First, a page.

The word “ablutions” is translated from the Greek word baptismois, a cognate of baptizo.  The passage is referring to ceremonial washings in the Old Testament.  One such ceremonial washing is found in Leviticus 15:5, where a man is instructed to “bathe”, and bathing can be achieved by many forms (modes), such as when Bathsheba bathed (Septuagint Greek cognate; bapto) on a “rooftop”, who most likely bathed as all Israelite women—by pouring and dipping, and not by immersion (cf. 2 Samuel 11:2).
The above passage from Hebrews continues, and refers to a specific purification rite (ablution) that included sprinkling:  For if the sprinkling of defiled persons with the blood of goats and bulls and with the ashes of a heifer sanctifies for the purification of the flesh … (Hebrews 9:13). In other words, contrary to the Protestant Church of Christ’s preference, “Baptism” (with cognates) became a word that refers to purification rites in general, and in no way a word that mandates a specific mode for a purification rite.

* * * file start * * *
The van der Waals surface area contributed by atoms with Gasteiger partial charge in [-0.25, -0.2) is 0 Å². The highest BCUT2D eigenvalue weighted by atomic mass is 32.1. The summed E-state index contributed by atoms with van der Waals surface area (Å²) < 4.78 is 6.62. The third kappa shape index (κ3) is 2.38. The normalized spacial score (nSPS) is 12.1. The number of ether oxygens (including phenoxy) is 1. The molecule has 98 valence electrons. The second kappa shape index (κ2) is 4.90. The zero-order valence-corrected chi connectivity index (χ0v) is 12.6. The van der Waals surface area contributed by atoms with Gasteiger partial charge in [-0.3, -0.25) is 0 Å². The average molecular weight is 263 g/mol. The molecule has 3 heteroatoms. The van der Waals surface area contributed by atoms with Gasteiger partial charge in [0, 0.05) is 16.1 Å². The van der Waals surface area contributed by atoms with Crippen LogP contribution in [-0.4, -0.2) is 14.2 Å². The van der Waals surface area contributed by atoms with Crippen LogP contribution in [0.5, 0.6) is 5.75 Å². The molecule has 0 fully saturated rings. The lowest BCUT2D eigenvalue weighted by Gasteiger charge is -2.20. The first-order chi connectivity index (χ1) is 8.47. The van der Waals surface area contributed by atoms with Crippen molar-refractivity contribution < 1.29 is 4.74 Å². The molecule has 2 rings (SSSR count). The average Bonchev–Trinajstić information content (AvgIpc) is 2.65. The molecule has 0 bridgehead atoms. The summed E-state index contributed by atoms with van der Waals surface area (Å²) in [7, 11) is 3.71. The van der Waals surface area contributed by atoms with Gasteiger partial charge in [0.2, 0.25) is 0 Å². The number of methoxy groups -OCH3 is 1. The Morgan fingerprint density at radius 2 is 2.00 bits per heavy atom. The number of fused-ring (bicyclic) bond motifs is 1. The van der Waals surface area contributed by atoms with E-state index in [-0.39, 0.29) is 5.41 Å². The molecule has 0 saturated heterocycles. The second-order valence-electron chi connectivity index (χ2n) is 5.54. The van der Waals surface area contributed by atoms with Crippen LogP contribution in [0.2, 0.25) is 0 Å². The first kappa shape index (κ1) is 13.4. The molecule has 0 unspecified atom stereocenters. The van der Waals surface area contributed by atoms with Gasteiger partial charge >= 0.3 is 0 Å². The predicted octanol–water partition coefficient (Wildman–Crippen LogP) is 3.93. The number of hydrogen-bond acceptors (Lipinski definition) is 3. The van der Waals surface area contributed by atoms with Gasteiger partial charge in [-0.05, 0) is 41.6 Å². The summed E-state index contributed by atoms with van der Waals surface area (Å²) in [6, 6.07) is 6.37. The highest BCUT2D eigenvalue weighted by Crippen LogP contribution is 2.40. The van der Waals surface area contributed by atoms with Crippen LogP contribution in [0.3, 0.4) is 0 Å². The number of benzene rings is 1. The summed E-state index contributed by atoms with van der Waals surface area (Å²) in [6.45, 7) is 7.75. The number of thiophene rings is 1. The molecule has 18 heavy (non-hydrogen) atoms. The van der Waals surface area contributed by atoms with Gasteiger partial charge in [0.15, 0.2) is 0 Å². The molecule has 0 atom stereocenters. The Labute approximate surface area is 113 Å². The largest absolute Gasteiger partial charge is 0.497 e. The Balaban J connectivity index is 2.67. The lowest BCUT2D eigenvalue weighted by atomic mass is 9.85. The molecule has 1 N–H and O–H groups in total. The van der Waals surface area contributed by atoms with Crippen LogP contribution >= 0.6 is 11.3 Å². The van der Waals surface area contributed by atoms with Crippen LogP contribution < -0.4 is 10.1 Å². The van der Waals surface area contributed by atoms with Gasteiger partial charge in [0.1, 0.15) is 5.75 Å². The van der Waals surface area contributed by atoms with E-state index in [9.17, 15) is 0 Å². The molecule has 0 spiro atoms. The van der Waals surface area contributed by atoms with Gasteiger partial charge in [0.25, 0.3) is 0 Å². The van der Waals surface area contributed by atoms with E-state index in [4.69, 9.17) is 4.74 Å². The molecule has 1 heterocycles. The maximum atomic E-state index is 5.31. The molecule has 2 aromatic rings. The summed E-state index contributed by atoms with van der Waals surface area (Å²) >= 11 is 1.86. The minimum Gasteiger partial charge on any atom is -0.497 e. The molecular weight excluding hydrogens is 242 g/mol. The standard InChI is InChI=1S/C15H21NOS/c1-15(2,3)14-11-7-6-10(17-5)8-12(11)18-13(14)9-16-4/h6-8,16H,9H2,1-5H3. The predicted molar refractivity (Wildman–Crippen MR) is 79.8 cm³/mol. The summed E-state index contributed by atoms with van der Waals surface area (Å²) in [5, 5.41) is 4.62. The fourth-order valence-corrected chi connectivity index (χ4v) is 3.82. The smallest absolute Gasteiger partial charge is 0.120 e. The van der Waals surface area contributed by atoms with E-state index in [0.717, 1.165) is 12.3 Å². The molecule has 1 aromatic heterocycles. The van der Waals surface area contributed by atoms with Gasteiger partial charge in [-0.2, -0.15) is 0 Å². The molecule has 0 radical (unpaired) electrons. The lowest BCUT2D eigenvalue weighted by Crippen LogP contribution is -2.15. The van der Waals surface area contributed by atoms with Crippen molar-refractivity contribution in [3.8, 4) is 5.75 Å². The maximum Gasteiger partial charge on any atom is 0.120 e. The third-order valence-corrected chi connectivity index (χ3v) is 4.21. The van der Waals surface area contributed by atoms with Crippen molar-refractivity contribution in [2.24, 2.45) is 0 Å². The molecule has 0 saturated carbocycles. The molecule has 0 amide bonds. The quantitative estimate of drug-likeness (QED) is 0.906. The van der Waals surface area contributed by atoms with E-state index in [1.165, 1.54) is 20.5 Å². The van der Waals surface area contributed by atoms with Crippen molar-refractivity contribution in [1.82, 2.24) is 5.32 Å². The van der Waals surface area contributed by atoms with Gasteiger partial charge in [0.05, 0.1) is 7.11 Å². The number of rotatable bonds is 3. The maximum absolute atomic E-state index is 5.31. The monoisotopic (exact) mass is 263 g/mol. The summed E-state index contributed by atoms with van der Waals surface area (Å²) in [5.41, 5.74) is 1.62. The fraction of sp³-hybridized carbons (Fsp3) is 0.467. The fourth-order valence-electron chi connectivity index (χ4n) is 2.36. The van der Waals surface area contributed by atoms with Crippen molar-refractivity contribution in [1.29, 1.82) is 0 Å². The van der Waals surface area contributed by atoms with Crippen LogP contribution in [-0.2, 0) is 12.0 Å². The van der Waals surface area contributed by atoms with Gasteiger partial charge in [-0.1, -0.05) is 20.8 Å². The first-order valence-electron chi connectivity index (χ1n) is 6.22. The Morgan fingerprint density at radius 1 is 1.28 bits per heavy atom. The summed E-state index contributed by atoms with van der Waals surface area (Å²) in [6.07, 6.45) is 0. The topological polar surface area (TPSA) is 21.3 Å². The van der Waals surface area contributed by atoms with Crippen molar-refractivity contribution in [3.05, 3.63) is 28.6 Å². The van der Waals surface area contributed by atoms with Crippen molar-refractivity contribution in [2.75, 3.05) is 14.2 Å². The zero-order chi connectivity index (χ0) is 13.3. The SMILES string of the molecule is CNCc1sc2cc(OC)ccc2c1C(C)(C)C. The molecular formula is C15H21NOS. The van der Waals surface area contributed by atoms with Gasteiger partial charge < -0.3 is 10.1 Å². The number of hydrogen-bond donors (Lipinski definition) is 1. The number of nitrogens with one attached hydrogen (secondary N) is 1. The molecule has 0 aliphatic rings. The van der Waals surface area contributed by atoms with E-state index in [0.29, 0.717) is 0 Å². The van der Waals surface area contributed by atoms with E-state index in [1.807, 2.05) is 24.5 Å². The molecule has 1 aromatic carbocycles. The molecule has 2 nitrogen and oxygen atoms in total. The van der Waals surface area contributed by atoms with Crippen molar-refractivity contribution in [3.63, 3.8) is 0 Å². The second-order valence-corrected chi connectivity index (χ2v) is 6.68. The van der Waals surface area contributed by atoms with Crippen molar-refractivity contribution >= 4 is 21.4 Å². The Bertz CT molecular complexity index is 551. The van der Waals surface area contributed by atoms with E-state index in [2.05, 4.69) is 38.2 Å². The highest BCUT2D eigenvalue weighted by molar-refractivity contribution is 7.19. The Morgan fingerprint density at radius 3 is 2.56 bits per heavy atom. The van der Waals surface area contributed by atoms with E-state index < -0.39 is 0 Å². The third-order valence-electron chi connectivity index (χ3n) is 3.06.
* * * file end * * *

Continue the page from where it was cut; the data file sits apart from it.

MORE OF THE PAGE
Consider Mark 7:4, which reads, And when they [Jewish elders] come from the market place, they do not eat unless they purify themselves.  The Greek word used for “purify” is baptizo, but people were not expected to submerge themselves in water before a meal.  We know that the context of the passage refers to the washing of hands before eating (cf. v. 2), and the text reads that it is not the “hands” that were baptized, but that the rite’s effect indicated baptized “people” (they purify themselves).  In other words, when only a person’s hands were baptized, the entire person was baptized.  St. Luke’s account shows that the Pharisee was astonished to see that he [Jesus] did not wash (baptizo) before dinner (Luke 11:38).  Again, the Pharisee was not astonished that Jesus did not dunk himself in a Jacuzzi; he was astonished because Jesus did not wash his hands.  And if Jesus had baptized (baptizo) only his hands, he would have been a baptized (baptizo) dinner guest.